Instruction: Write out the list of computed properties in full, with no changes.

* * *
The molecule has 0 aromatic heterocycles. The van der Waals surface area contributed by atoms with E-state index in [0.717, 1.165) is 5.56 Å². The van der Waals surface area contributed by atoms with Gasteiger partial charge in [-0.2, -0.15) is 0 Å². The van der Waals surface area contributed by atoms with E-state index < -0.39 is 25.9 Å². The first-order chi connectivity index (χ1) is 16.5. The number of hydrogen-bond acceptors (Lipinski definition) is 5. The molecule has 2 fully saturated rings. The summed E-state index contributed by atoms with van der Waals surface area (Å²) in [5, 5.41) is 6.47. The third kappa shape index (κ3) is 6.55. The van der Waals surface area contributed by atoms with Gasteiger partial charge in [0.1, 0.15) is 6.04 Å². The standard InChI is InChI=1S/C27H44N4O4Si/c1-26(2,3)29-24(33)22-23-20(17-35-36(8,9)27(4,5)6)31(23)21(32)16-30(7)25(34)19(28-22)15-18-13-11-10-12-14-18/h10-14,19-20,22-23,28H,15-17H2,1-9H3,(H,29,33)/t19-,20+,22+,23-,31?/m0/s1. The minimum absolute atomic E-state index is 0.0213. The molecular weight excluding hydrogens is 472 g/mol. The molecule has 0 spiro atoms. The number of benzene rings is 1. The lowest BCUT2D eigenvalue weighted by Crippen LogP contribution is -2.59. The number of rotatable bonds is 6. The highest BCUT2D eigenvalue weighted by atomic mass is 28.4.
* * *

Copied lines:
The molecule has 0 aromatic heterocycles. The van der Waals surface area contributed by atoms with E-state index in [0.717, 1.165) is 5.56 Å². The van der Waals surface area contributed by atoms with Gasteiger partial charge in [-0.2, -0.15) is 0 Å². The van der Waals surface area contributed by atoms with E-state index < -0.39 is 25.9 Å². The first-order chi connectivity index (χ1) is 16.5. The number of hydrogen-bond acceptors (Lipinski definition) is 5. The molecule has 2 fully saturated rings. The summed E-state index contributed by atoms with van der Waals surface area (Å²) in [5, 5.41) is 6.47. The third kappa shape index (κ3) is 6.55. The van der Waals surface area contributed by atoms with Gasteiger partial charge in [0.1, 0.15) is 6.04 Å². The standard InChI is InChI=1S/C27H44N4O4Si/c1-26(2,3)29-24(33)22-23-20(17-35-36(8,9)27(4,5)6)31(23)21(32)16-30(7)25(34)19(28-22)15-18-13-11-10-12-14-18/h10-14,19-20,22-23,28H,15-17H2,1-9H3,(H,29,33)/t19-,20+,22+,23-,31?/m0/s1. The minimum absolute atomic E-state index is 0.0213. The molecular weight excluding hydrogens is 472 g/mol. The molecule has 0 spiro atoms. The number of benzene rings is 1. The lowest BCUT2D eigenvalue weighted by Crippen LogP contribution is -2.59. The number of rotatable bonds is 6. The highest BCUT2D eigenvalue weighted by atomic mass is 28.4.